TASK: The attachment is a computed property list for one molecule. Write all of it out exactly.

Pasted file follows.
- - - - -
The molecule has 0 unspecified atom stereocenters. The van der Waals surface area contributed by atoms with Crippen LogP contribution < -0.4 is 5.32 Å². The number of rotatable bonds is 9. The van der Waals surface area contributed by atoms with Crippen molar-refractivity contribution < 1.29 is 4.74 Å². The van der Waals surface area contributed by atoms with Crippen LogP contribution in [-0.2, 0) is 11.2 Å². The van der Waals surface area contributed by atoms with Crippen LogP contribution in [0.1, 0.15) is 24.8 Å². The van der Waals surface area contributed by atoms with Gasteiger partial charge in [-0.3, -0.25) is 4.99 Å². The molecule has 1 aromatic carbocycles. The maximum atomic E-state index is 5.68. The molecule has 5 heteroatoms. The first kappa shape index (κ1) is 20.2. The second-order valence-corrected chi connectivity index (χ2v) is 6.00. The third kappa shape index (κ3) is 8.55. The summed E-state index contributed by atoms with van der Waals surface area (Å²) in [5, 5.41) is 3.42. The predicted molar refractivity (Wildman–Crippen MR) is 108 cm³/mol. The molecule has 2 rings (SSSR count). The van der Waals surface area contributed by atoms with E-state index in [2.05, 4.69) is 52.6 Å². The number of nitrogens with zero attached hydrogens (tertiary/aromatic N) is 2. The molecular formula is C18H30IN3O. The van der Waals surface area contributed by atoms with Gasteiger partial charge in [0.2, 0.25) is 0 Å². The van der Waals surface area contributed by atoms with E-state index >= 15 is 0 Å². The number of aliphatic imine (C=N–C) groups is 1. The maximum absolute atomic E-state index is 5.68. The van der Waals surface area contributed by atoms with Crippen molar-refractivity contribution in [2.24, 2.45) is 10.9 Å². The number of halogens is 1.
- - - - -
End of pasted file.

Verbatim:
The molecule has 0 unspecified atom stereocenters. The van der Waals surface area contributed by atoms with Crippen LogP contribution < -0.4 is 5.32 Å². The number of rotatable bonds is 9. The van der Waals surface area contributed by atoms with Crippen molar-refractivity contribution < 1.29 is 4.74 Å². The van der Waals surface area contributed by atoms with Crippen LogP contribution in [-0.2, 0) is 11.2 Å². The van der Waals surface area contributed by atoms with Crippen LogP contribution in [0.1, 0.15) is 24.8 Å². The van der Waals surface area contributed by atoms with Gasteiger partial charge in [-0.3, -0.25) is 4.99 Å². The molecule has 1 aromatic carbocycles. The maximum atomic E-state index is 5.68. The molecule has 5 heteroatoms. The first kappa shape index (κ1) is 20.2. The second-order valence-corrected chi connectivity index (χ2v) is 6.00. The third kappa shape index (κ3) is 8.55. The summed E-state index contributed by atoms with van der Waals surface area (Å²) in [5, 5.41) is 3.42. The predicted molar refractivity (Wildman–Crippen MR) is 108 cm³/mol. The molecule has 2 rings (SSSR count). The van der Waals surface area contributed by atoms with E-state index in [2.05, 4.69) is 52.6 Å². The number of nitrogens with zero attached hydrogens (tertiary/aromatic N) is 2. The molecular formula is C18H30IN3O. The van der Waals surface area contributed by atoms with Gasteiger partial charge in [0.2, 0.25) is 0 Å². The van der Waals surface area contributed by atoms with E-state index >= 15 is 0 Å². The number of aliphatic imine (C=N–C) groups is 1. The maximum absolute atomic E-state index is 5.68. The van der Waals surface area contributed by atoms with Crippen molar-refractivity contribution in [2.24, 2.45) is 10.9 Å². The number of halogens is 1.